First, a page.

dir Shane Dawson
scr Dan Schoffer
prd Shane Dawson, Lauren Schnipper, Josh Shader
with Cherami Leigh, Shane Dawson, Drew Monson, Michelle Veintimilla, Lisa Schwartz, Bill Laing, Kasey Daley, John Yost, Ryan Radis, Jorie Kosel, Jason Shavers, Maneesh Sasikumar
leigh and dawson release US 19.Sep.14
14/US Starz 1h33
Not Cool With the standard structure of a bickering romantic-comedy, this movie has just about enough chemistry and charm to overcome the broadly inane goofiness that fills most scenes. So while most of the side characters are cartoonish nutcases, at least the central figures are engaging. And for all of its rude, snarky surfaces, the film has a surprisingly soft centre.

After a term at university, Tori (Leigh) is heading home to Pittsburgh for Thanksgiving, dreading spending time with her too-perky parents (Daley and Yost) and hyperactive blind sister (Schwartz). Then she runs into Scott (Dawson), the hot guy who made her life miserable in high school and, annoyingly, they now seem to have rather a lot in common. Meanwhile, Tori's nerdy friend Joel (Monson) is also back in town, and he believes that as a college student he now has a chance to finally date Scott's little sister Janie (Veintimilla).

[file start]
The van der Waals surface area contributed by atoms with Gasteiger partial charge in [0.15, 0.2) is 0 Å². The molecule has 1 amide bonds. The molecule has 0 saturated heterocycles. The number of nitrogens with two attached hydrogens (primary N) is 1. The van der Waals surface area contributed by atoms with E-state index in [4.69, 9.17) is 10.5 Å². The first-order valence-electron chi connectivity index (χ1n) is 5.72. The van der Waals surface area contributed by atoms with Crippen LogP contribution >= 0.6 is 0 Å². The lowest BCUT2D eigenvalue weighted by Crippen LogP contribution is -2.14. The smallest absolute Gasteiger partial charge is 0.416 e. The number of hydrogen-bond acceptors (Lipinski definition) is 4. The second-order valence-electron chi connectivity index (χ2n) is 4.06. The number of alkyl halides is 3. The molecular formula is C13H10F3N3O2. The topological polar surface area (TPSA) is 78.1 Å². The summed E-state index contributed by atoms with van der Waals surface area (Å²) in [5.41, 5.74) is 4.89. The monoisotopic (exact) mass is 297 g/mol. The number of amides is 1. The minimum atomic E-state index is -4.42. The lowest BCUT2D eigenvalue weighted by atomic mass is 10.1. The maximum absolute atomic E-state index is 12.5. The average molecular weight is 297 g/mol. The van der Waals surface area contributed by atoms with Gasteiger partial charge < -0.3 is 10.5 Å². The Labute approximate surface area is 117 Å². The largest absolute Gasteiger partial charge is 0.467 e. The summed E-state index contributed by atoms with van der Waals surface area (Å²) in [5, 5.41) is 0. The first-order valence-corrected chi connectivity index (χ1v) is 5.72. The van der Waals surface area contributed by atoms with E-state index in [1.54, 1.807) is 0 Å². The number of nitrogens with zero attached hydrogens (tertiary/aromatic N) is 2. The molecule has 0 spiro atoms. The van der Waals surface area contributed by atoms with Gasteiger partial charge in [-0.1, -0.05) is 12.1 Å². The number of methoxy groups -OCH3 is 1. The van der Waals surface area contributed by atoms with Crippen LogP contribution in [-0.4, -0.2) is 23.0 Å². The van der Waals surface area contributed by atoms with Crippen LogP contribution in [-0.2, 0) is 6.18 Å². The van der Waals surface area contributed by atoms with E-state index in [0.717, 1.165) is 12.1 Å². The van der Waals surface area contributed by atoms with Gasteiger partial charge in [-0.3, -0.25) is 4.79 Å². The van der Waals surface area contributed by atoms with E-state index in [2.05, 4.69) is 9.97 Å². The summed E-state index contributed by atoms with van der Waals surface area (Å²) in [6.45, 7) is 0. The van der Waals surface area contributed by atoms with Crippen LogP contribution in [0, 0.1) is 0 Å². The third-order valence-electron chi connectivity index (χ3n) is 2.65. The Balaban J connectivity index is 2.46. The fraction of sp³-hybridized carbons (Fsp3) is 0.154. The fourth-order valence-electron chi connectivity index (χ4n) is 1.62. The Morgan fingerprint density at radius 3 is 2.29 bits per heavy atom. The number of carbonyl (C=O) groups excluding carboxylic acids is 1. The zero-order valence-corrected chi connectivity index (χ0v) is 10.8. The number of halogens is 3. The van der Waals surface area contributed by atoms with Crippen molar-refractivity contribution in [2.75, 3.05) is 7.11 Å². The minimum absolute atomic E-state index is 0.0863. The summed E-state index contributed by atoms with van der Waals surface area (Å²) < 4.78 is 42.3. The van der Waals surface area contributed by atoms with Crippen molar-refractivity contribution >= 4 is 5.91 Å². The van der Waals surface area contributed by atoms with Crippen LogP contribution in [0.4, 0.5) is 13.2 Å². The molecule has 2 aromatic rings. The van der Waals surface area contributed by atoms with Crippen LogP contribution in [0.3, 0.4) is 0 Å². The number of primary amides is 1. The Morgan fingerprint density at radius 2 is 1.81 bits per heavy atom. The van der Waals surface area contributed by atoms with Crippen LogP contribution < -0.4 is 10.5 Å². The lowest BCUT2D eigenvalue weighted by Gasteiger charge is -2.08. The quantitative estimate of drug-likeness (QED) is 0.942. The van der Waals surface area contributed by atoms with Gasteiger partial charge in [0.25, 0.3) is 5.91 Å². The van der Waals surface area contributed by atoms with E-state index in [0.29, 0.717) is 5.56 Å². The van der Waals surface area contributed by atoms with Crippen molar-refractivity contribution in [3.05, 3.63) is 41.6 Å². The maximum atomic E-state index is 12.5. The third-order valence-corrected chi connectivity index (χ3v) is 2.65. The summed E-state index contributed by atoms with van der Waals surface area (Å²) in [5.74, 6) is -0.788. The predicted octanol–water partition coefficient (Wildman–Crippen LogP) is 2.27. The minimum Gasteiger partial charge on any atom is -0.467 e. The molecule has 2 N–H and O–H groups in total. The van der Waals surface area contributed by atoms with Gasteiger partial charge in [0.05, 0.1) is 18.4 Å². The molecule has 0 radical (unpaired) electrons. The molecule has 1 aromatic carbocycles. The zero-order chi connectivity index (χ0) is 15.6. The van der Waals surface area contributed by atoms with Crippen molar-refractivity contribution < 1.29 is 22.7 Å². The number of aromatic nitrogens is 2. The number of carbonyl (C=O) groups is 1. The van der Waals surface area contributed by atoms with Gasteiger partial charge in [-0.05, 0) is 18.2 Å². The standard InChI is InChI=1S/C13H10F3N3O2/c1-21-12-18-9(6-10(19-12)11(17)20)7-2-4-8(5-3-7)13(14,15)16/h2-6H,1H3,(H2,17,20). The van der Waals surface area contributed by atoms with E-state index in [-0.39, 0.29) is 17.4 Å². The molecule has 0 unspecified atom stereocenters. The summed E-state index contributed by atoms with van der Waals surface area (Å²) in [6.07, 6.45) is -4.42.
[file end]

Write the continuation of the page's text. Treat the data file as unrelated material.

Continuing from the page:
The main theme here is of course reinvention, as all three of these returning students have managed to shake off high school reputations and become someone new at university. But this hasn't made life any easier. Along the way there are some tellingly observant scenes in which these characters explore what all of this means. But these engaging moments are constantly interrupted by the movie's broad sketch-comedy sense of humour, which piles on garish jokes and gross-out gags.

While the likeable central actors unearth some genuine comedy and emotion, the supporting cast essentially mugs to the camera in exaggerated pastiche roles. This includes two female characters played by guys in drag, plus zany slapstick roles like Scott's clinically insane aunt (Laurel George) and a sex-obsessed hobo (Gabbie Dukes). The problem is that these characters are so ridiculous that they undermine the more resonant character-based comedy.

The film's subtler wit shines in scenes that capture the ritual humiliations of going home for the holidays and facing people who assume you're the same person you used to be. As well as the surprising discovery that you may have more in common with childhood nemeses than you thought. And the importance of not trying to keep a foot in the past. So while a darker stream of sharp, witty sarcasm flows underneath the story, the colourful idiocy is so distracting that it leaves the film looking as vacuous as Janie's mean-girl pals.

15 themes, language, sexuality